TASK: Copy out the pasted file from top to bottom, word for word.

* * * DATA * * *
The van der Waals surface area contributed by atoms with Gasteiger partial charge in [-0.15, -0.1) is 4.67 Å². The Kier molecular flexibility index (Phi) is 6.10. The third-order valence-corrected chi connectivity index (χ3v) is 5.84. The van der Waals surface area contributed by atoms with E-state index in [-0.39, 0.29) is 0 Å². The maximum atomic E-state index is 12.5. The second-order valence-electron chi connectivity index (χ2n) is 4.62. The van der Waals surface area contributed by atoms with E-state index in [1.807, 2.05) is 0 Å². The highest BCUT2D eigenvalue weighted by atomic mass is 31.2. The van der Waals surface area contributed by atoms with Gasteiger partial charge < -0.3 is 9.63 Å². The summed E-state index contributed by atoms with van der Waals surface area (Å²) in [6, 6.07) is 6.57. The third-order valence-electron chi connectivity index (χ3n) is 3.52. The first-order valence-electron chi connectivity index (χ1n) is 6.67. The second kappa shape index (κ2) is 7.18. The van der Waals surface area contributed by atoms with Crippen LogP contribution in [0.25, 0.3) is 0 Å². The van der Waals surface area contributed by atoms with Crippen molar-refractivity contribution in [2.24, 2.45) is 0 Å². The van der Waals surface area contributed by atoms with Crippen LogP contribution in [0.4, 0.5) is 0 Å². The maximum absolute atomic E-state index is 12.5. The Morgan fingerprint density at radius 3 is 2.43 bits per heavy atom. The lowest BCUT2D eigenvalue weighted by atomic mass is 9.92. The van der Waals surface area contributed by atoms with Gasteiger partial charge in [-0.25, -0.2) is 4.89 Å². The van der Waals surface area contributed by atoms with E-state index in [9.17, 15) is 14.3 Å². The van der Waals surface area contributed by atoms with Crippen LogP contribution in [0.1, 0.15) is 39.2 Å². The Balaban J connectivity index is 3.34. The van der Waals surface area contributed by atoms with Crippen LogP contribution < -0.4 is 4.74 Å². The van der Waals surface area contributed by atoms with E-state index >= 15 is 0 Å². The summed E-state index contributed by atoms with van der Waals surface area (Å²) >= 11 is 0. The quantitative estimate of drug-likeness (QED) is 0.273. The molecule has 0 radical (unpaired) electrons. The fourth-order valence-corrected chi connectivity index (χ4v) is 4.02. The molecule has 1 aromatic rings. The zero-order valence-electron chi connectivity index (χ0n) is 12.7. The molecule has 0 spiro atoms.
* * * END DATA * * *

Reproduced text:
The van der Waals surface area contributed by atoms with Gasteiger partial charge in [-0.15, -0.1) is 4.67 Å². The Kier molecular flexibility index (Phi) is 6.10. The third-order valence-corrected chi connectivity index (χ3v) is 5.84. The van der Waals surface area contributed by atoms with E-state index in [-0.39, 0.29) is 0 Å². The maximum atomic E-state index is 12.5. The second-order valence-electron chi connectivity index (χ2n) is 4.62. The van der Waals surface area contributed by atoms with E-state index in [1.807, 2.05) is 0 Å². The highest BCUT2D eigenvalue weighted by atomic mass is 31.2. The van der Waals surface area contributed by atoms with Gasteiger partial charge < -0.3 is 9.63 Å². The summed E-state index contributed by atoms with van der Waals surface area (Å²) in [6, 6.07) is 6.57. The third-order valence-electron chi connectivity index (χ3n) is 3.52. The first-order valence-electron chi connectivity index (χ1n) is 6.67. The second kappa shape index (κ2) is 7.18. The van der Waals surface area contributed by atoms with Crippen LogP contribution in [0.25, 0.3) is 0 Å². The van der Waals surface area contributed by atoms with Crippen molar-refractivity contribution in [2.24, 2.45) is 0 Å². The van der Waals surface area contributed by atoms with Crippen LogP contribution in [0.4, 0.5) is 0 Å². The maximum absolute atomic E-state index is 12.5. The Morgan fingerprint density at radius 3 is 2.43 bits per heavy atom. The lowest BCUT2D eigenvalue weighted by atomic mass is 9.92. The van der Waals surface area contributed by atoms with Gasteiger partial charge in [-0.25, -0.2) is 4.89 Å². The van der Waals surface area contributed by atoms with E-state index in [9.17, 15) is 14.3 Å². The van der Waals surface area contributed by atoms with Crippen LogP contribution in [0.1, 0.15) is 39.2 Å². The Balaban J connectivity index is 3.34. The van der Waals surface area contributed by atoms with Crippen LogP contribution < -0.4 is 4.74 Å². The van der Waals surface area contributed by atoms with E-state index >= 15 is 0 Å². The summed E-state index contributed by atoms with van der Waals surface area (Å²) >= 11 is 0. The quantitative estimate of drug-likeness (QED) is 0.273. The molecule has 0 radical (unpaired) electrons. The fourth-order valence-corrected chi connectivity index (χ4v) is 4.02. The molecule has 1 aromatic rings. The zero-order valence-electron chi connectivity index (χ0n) is 12.7. The molecule has 0 spiro atoms.